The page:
Today in AgBioView: February 20, 2004
* Norman Borlaug: International Agricultural Research
* The GM thing...
* UK Farmer welcomes GM crop licence hope
* British government to approve commercial GM crop
* GM Report Exaggerated the Depth of Opposition
* Potential benefits - Don't kill GMO tech
* Gene flow concerns overstated
* How Do I Brief Policymakers on Science-Related Issues?
* China OKs import of Monsanto's biotech soybeans
* Poor Nations Take the Lead in GM
* Kofi Annan: Science for All Nations
* Cornell's Steven Tanksley is a co-recipient of the prestigious Wolf Prize
* A Crop of Good Sense
* Self-Containment for GM Plants
* Scidev.net's E-Guide To Science Communication
* New Site Sheds Light on Biotechnology
* Is Golden Rice the crop to prove GM's worth?
* A call for grants from USAID
International Agricultural Research
- By Norman Borlaug, Science, Vol. 303 No. 5661, pp. 1137-1138. 20 February 2004
A new evaluation by the World Bank of the Consultative Group for International Research (CGIAR) and its 16 research centers has prompted me to give my views on the importance and contributions of international agricultural research and the confusion in which CGIAR now finds itself. The World Bank reports that plant breeding research at CGIAR centers has declined 6.5% annually for the last decade. Moreover, growing restrictions have been placed on the funding the centers rAeceive. International agricultural research began in Mexico in 1943 and has grown into an international system of collaborative research, seed exchange, and training organizations that helped build many national agricultural research systems in developing countries.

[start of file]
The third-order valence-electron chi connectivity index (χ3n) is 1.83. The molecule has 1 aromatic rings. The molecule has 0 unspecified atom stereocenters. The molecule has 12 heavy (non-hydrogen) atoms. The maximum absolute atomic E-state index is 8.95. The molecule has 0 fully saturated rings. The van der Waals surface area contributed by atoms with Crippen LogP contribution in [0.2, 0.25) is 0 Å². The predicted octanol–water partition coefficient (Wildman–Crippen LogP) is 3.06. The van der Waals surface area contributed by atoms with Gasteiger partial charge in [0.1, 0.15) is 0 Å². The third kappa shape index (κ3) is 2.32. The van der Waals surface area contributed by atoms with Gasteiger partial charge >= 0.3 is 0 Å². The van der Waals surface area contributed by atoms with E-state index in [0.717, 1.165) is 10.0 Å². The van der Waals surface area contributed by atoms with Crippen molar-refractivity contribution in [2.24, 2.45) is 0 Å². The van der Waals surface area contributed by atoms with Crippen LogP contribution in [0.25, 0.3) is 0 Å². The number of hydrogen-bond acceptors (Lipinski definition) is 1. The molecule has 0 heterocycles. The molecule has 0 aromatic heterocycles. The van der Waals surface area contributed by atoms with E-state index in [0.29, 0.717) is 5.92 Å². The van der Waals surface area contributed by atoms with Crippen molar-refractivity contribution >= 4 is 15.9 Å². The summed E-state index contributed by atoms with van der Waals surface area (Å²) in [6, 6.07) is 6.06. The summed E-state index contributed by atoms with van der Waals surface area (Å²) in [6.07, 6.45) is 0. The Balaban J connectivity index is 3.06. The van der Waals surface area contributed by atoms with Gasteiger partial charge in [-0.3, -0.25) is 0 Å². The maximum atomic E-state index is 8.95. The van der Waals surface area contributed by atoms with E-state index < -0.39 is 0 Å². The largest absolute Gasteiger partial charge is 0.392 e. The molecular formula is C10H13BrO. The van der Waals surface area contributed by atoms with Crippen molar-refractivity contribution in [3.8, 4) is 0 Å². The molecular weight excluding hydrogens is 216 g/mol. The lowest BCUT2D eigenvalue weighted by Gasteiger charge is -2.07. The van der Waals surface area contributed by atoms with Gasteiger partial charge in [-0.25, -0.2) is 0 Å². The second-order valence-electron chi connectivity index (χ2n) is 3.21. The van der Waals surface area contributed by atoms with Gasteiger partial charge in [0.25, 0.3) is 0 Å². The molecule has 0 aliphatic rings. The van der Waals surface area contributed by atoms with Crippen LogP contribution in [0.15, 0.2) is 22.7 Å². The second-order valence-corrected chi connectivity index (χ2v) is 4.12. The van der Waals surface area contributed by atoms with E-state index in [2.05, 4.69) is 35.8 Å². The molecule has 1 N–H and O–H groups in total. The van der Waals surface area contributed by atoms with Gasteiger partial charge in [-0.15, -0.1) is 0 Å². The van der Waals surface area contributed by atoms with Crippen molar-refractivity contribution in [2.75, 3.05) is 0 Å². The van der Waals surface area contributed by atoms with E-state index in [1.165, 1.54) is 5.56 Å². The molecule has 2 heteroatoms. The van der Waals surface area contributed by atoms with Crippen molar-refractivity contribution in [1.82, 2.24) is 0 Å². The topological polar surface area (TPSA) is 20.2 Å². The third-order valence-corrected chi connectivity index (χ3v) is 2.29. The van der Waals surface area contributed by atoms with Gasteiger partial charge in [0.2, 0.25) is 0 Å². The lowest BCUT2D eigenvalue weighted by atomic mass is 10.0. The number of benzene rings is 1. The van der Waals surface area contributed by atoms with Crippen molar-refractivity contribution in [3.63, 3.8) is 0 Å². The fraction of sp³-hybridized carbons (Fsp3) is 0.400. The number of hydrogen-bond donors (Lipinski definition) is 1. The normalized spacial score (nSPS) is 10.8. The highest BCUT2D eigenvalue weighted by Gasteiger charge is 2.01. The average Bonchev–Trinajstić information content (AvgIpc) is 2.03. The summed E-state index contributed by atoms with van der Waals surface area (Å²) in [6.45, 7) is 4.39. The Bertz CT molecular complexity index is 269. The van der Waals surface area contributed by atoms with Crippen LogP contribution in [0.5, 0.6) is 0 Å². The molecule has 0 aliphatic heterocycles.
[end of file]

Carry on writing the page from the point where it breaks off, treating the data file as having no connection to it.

In only 10 years, wheat and rice harvests in Asia doubled, hunger declined, and incomes improved. The international wheat, rice, and maize programs that had developed high-yielding technologies became the models for a collaborative international research network.
In 1971, the Rockefeller and Ford Foundations, the World Bank, FAO, UNDP, and USAID created CGIAR, a donors' club dedicated to funding an expanded international research system. Over the next 30 years, the number of research centers grew from 4 to 16, covering the major food crops and farming systems in food-deficit, low-income countries. The total budget increased 10-fold--to nearly US$400 million per year.
But somehow in this evolution, the CGIAR lost touch with its original purpose--to feed the hungry. It has become an unwieldy and uncoordinated beast, with too many masters and proliferating goals.
Yet, a well-focused international agricultural research system that backstops and complements national agricultural research organizations and smallholder farmers is a vital component in a global research system. CGIAR must return to its original purpose and to its greatest comparative advantage--developing improved food crop varieties, using a combination of conventional plant breeding techniques and new techniques of biotechnology, with complementary crop management practices, to address major productionA issues in both the favored and the more difficult marginal lands.
Another concern stems from the spilling over of the controversy about genetically modified (GM) varieties from industrialized into developing countries, which has paralyzed legislative action on GM crops. We should not underestimate the degree of resistance to GM crops in many countries, although it is heartening to see Argentina, Brazil, China, and India moving ahead with well-considered applications of biotechnology.
I am optimistic that multinational biotechnology companies are willing to devote more resources to solving the problems of poor farmers and consumers. Creative partnerships have been established between private and public research institutions--especially universities, but also CGIAR centers--with financial support provided by private companies, governments, and private foundations. In addition, CGIAR, with seed collections representing much of the genetic diversity in the major food crops, is in a unique Aposition to negotiate with the private sector to generate GM technology that benefits the poor, in return for access to its gene banks.